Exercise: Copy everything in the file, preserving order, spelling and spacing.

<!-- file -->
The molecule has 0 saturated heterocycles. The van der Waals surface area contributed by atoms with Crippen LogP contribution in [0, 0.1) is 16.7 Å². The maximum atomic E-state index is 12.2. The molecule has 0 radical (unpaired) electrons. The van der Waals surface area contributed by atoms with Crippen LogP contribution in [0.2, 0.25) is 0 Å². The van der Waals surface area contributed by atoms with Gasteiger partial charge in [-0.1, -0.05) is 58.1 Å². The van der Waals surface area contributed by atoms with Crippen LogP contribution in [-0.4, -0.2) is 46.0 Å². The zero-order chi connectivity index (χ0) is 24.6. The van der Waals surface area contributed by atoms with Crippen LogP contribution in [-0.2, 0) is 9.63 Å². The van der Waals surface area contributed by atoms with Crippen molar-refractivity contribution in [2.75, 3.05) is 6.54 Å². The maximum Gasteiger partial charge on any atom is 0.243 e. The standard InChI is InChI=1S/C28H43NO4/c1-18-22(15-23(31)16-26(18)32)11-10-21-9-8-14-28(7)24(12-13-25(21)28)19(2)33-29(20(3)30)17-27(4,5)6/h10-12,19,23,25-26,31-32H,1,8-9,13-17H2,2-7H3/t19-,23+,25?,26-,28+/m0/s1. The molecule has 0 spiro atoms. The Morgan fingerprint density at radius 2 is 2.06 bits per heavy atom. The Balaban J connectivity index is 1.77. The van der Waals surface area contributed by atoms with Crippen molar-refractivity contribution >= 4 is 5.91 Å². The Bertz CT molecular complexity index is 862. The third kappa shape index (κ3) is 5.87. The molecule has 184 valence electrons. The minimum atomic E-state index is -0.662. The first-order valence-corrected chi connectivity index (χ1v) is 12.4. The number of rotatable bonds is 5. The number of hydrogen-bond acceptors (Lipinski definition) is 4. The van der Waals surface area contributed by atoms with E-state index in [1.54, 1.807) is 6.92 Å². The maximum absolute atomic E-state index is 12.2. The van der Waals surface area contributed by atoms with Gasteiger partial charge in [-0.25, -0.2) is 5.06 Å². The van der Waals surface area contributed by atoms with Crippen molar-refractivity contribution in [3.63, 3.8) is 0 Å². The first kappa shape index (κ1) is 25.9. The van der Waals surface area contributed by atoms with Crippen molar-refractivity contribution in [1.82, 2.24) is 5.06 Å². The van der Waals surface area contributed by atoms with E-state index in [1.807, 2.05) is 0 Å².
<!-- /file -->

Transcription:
The molecule has 0 saturated heterocycles. The van der Waals surface area contributed by atoms with Crippen LogP contribution in [0, 0.1) is 16.7 Å². The maximum atomic E-state index is 12.2. The molecule has 0 radical (unpaired) electrons. The van der Waals surface area contributed by atoms with Crippen LogP contribution in [0.2, 0.25) is 0 Å². The van der Waals surface area contributed by atoms with Gasteiger partial charge in [-0.1, -0.05) is 58.1 Å². The van der Waals surface area contributed by atoms with Crippen LogP contribution in [-0.4, -0.2) is 46.0 Å². The zero-order chi connectivity index (χ0) is 24.6. The van der Waals surface area contributed by atoms with Crippen LogP contribution in [-0.2, 0) is 9.63 Å². The van der Waals surface area contributed by atoms with Crippen molar-refractivity contribution in [2.75, 3.05) is 6.54 Å². The maximum Gasteiger partial charge on any atom is 0.243 e. The standard InChI is InChI=1S/C28H43NO4/c1-18-22(15-23(31)16-26(18)32)11-10-21-9-8-14-28(7)24(12-13-25(21)28)19(2)33-29(20(3)30)17-27(4,5)6/h10-12,19,23,25-26,31-32H,1,8-9,13-17H2,2-7H3/t19-,23+,25?,26-,28+/m0/s1. The molecule has 0 spiro atoms. The Morgan fingerprint density at radius 2 is 2.06 bits per heavy atom. The Balaban J connectivity index is 1.77. The van der Waals surface area contributed by atoms with Crippen molar-refractivity contribution >= 4 is 5.91 Å². The Bertz CT molecular complexity index is 862. The third kappa shape index (κ3) is 5.87. The molecule has 184 valence electrons. The minimum atomic E-state index is -0.662. The first-order valence-corrected chi connectivity index (χ1v) is 12.4. The number of rotatable bonds is 5. The number of hydrogen-bond acceptors (Lipinski definition) is 4. The van der Waals surface area contributed by atoms with E-state index in [1.54, 1.807) is 6.92 Å². The maximum absolute atomic E-state index is 12.2. The van der Waals surface area contributed by atoms with Gasteiger partial charge in [-0.25, -0.2) is 5.06 Å². The van der Waals surface area contributed by atoms with Crippen molar-refractivity contribution in [3.63, 3.8) is 0 Å². The first kappa shape index (κ1) is 25.9. The van der Waals surface area contributed by atoms with Crippen molar-refractivity contribution in [1.82, 2.24) is 5.06 Å². The van der Waals surface area contributed by atoms with E-state index in [1.807, 2.05) is 0 Å².